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Ranger Program

Ranger Program

The Ranger 3, 4, and 5 spacecraft.

The Ranger 3, 4, and 5 spacecraft. (Credit: NASA)

Technicians work on a Ranger Block 2 spacecraft

Technicians working on a Ranger Block 2 spacecraft. Ranger Block 2 consists of Ranger 3, 4, and 5 spacecraft, which all have the same design. (Credit: NASA)

The Ranger program was a series of probes sent to the moon to obtain the first close-up pictures of the lunar surface. Nine probes were launched. Three Rangers were successful (Ranger 7, 8, and 9). Rangers 1 and 2 experienced launch failures. Rangers 3 and 5 missed the moon. Ranger 4 landed on the far side of the moon, an d was unable to return any data. Ranger 6 reached the moon, but had a camera lens failure.

In addition to the primary camera, Rangers 3 and 5 carried instruments for gamma-ray astronomy.

Lifetime: August 1961 (first launch, Ranger 1) - March 1965 (last probe impact, Ranger 9)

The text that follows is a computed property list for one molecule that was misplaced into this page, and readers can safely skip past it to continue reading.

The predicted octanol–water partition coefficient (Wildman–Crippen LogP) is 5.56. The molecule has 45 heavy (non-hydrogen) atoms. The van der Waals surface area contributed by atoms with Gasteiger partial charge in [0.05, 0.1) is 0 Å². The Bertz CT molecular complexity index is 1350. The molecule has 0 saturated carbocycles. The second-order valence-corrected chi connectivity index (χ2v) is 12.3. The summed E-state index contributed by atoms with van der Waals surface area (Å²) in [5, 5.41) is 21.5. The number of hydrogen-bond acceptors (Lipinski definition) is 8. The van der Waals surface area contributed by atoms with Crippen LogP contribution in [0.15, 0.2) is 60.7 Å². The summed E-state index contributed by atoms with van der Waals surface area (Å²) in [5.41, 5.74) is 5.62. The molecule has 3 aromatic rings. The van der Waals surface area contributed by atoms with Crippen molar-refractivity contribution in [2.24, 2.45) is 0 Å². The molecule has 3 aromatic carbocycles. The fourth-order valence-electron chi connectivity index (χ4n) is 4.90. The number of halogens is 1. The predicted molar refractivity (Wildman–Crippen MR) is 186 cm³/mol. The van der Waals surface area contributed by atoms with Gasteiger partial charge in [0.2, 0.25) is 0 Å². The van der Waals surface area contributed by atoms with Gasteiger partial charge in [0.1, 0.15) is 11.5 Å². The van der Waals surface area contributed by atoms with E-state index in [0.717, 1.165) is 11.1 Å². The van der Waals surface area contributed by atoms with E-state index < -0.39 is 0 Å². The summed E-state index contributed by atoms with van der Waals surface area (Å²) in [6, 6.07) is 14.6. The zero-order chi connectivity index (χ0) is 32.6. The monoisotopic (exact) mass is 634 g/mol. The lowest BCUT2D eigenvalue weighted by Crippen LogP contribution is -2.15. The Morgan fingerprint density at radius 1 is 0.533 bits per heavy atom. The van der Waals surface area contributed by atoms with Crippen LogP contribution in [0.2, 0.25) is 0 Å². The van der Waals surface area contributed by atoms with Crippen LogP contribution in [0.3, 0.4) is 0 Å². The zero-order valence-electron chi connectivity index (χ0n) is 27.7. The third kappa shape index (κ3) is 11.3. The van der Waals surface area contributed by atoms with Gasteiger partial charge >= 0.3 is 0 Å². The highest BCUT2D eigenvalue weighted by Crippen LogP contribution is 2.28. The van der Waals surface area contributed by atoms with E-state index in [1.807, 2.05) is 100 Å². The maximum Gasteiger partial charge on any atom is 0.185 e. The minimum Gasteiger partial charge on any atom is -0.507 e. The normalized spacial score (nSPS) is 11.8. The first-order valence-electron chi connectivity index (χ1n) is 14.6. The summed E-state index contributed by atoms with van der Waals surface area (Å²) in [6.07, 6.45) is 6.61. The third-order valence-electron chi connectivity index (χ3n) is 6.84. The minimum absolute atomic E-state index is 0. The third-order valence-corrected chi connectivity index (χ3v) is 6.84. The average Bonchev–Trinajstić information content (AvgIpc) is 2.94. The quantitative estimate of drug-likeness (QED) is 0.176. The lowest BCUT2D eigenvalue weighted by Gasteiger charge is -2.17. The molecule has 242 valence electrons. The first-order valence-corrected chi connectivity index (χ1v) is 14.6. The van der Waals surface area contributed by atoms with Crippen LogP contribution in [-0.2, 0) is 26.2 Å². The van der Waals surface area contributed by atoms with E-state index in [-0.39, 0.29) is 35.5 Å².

Portion(s) of spectrum studied: visible, gamma ray

Country (primary): United States

Primary Science

The Ranger probes were designed to return the first close-up pictures of the Moon's surface.

Links to more information

Ranger 3

Lifetime: January 1962

Science Highlights

  • Data taken to determine the effect of the satellite's body on gamma-ray flux measurements.

Ranger 5

Lifetime: October 1962

Science Highlights

  • Observed cosmic gamma-ray background.


A service of the High Energy Astrophysics Science Archive Research Center (HEASARC), Dr. Alan Smale (Director), within the Astrophysics Science Division (ASD) at NASA/GSFC

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